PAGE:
Hope and Red - Archieved Post

June 30, 2016 - 12:00 am No Comments

Title: Hope and Red
Author: Jon Skovron
Publisher: Orbit
Pages: 552
Released: 28 June 2016
Reviewer: Andy Angel

hope and red

In the Southern Isles a young child sees her entire village massacred and sets a course for vengeance.

In New Laven a young boy is orphaned and adopted by Sadie into the criminal underworld.

The girl goes by the name of her village, Bleak Hope, as she cannot remember her real name. She is placed with a group of Vinchen monks, a warrior order and although women are not allowed to be part of the order, the leader trains her in secret.

The boy is Rixidenteron, known as Red, due to his strange coloured eyes. He too is trained, but it is a training of a different sort, that will see him rise through the ranks of the criminal underworld.

In the early stages of the book the two main characters have their storylines kept separate in alternating chapters, allowing the reader to see the both develop. Both have very different upbringings and are miles apart when it comes to morals and ethics – Hope is very much focused on avenging her family and village, Red is more of a wide boy type (very much an ‘Artful Dodger’ type) – but when they actually meet up the two fit together really well.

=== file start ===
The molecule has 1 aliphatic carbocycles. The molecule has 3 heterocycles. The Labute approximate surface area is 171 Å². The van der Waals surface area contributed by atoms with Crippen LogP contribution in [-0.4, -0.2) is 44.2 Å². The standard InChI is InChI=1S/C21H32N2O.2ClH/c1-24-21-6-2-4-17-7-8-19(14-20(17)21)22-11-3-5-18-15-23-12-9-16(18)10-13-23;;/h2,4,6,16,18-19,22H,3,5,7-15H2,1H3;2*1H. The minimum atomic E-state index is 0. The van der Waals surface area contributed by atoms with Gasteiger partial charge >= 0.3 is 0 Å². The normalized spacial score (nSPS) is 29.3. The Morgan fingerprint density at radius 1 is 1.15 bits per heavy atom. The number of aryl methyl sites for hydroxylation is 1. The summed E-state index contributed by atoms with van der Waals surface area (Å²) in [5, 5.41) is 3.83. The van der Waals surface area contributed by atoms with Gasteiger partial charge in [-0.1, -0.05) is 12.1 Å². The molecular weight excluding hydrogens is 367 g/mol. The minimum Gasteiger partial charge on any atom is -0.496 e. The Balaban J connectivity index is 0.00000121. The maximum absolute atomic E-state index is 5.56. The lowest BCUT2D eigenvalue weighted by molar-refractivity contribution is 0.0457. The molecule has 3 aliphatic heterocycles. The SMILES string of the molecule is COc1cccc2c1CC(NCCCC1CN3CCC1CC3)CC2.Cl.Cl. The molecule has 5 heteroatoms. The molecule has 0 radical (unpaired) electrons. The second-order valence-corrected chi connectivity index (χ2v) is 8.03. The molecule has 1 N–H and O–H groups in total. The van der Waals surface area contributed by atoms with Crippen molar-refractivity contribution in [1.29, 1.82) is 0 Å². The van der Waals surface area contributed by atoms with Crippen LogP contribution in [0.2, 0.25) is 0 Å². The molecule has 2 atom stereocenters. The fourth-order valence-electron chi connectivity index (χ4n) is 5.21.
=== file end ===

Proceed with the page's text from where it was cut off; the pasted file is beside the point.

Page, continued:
The ‘villains’ here are the Biomancers, a male only group who use a kind of science/magic to do really nasty things to the human body in the name of research for ‘the defence of the Empire’. Some of these scenes are extremely graphic and horrific in nature but not unnecessarily so.

One thing that really stood out for me was the use of language. The crooks, criminals etc. of New Laven speak a kind of street slang and a good bit of it is fairly coarse (so may put some people off, which is a shame) but the thing is, the way of talking actually flows really well and is easy to pick up, so, kudos to the author for that. Also, there is a glossary in the back to help you along, done in the style of a study document.

The setting feels very ‘Dickensian’ at times although, with the introduction of an inventor type character later on there is also the feel of a world on the edge of technological advancement.

The ending of the book is very much wide open for more adventures and this pleases me greatly as I really cannot wait to get back into the world Jon Skovron has created.

As a debut adult novel this is a book with a lot of promise and one I would highly recommend (and trust me, I will be rattling on about this for a long, long time).

9/10 (it would have been more but I’m expecting even better from book 2)

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